Chris Boyd, a New Zealander, has questioned why England seem to have an obsession with employing so many overseas coaches. The Northampton director of rugby could just as easily have asked why there are also so many overseas players, particularly considering that England have the largest player base of the world game.
The answer is, it is much cheaper than buying players from home in most cases and they also bring something different to the table. If you are an owner, your expectations are it will give your squad an advantage over those who have learned the game here.
Add in the shortcut factor where buying an experienced player means they hit the ground running so there’s no need for the protracted period of investment in their development and the attractions are obvious.
With coaches, a perfect example is Eddie Jones, who is the first foreigner to take the helm of the national team in England. Although England, despite being the biggest and best financially supported union, have had a pretty average run when it comes to success with the Rugby World Cup, having reached just four finals – 1991, 2003, 2007 and 2019 – in nine competitions while only winning once.
Until 2019, 2003 was the only time England had a coach who had previous experience of taking a squad to what the World Cup, a unique competition in the game of rugby.
Geoff Cooke led England to the ’91 final but was replaced before the ’95 Cup. Then Brian Ashton was bought in as a late replacement for Andy Robinson and led the team to the final in 2007 but was then replaced shortly after the final.
During a World Cup you play against teams of varying standard, some Tier 1 nations, some Tier 2 nations with a format that virtually guarantees that the final has two Tier 1 nations and a foundation union winner.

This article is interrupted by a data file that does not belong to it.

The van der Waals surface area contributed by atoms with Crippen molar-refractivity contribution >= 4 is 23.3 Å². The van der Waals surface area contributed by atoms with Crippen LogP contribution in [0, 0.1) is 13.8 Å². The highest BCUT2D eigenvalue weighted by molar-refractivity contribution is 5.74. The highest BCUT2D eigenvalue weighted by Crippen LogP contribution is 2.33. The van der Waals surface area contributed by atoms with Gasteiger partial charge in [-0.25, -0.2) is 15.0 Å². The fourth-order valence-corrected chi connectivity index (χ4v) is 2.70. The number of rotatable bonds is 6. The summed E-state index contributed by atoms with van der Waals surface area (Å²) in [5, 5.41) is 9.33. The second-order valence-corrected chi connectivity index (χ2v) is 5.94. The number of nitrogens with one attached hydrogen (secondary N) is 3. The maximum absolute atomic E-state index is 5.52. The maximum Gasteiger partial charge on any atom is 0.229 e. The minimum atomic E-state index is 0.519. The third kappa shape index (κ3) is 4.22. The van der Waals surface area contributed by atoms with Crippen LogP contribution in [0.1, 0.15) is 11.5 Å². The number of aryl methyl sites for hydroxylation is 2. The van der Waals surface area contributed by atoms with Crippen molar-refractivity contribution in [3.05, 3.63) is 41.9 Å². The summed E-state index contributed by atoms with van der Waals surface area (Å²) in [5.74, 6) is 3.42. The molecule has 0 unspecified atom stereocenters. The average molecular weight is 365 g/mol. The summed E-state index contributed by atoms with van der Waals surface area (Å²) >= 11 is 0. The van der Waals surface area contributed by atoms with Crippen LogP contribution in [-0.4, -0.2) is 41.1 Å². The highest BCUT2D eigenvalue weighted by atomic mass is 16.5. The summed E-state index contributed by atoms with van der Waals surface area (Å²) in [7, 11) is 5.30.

Clive Woodward led England to the 1999 Cup with the team knocked out at the quarter final stage, but was kept in the job to lead England to the 2003 Cup and repaid the RFU’s faith in him by winning the trophy.
After Stuart Lancaster led England to a pool stage defeat in 2015, which he actually predicted given the inexperience and number of injuries his squad suffered in the years leading up to the Cup, the RFU sacked him.
The RFU’s lack of a long-term view has meant that no coach has been identified in a succession planning style to ensure some level of continuity at any time, with random selections seeming to be the chosen model used by the RFU in the search for a new England coach.
With no obvious candidate, it led the RFU finally to decide that England needed one who had World Cup experience and was still coaching and available, which effectively meant an overseas coach for the first time.
Once the option of an overseas coach was accepted, Jones was the perfect fit for England having coached the Australian side that England beat in 2003, assisted South Africa in their 2007 win and led Japan in 2015. He had also worked as a consultant in 2006 before becoming coach at Saracens between 2007/09.
When Jones took the job he was contracted to take England to just the 2019 Cup while mentoring an English coach within his coaching group who would replace him in 2021, but as the possible candidates, Steve Borthwick and Paul Gustard, have both taken jobs with the Premiership, Jones’ contract now runs to the 2023 Cup in France.
Overseas players are a different matter, with the vast majority opting for a job with the Premiership in England or Top 14 in France because, even as a journeyman player, they can earn more than in their home country.
As a marquee player, a position reserved for the stars of the game, they can earn serious amounts of money that they couldn’t get anywhere else and supply them with the finance to continue their lifestyle when they are forced to retire through age or injury.
For the clubs it can be a ‘win win’ situation as they get a star name to help attract more fans to their games while hopefully helping the club win trophies.
Clubs also have the benefit of keeping overseas journeymen players for all games of the season with no call to play an international match disrupting the club’s efforts to secure their spot in the Premiership.
Overseas marquee players can be current internationals and play for their county if they choose but they are restricted to only playing in the games that World Rugby stipulate in the international calendar and so cannot play in any extra international games added by the unions.
All in all, the choice for overseas players and coaches is simple logic with clubs buying a finished article with most restricted to just the club games, without the fear for club management that they will be suddenly whisked away by the siren call of international fame and fortune.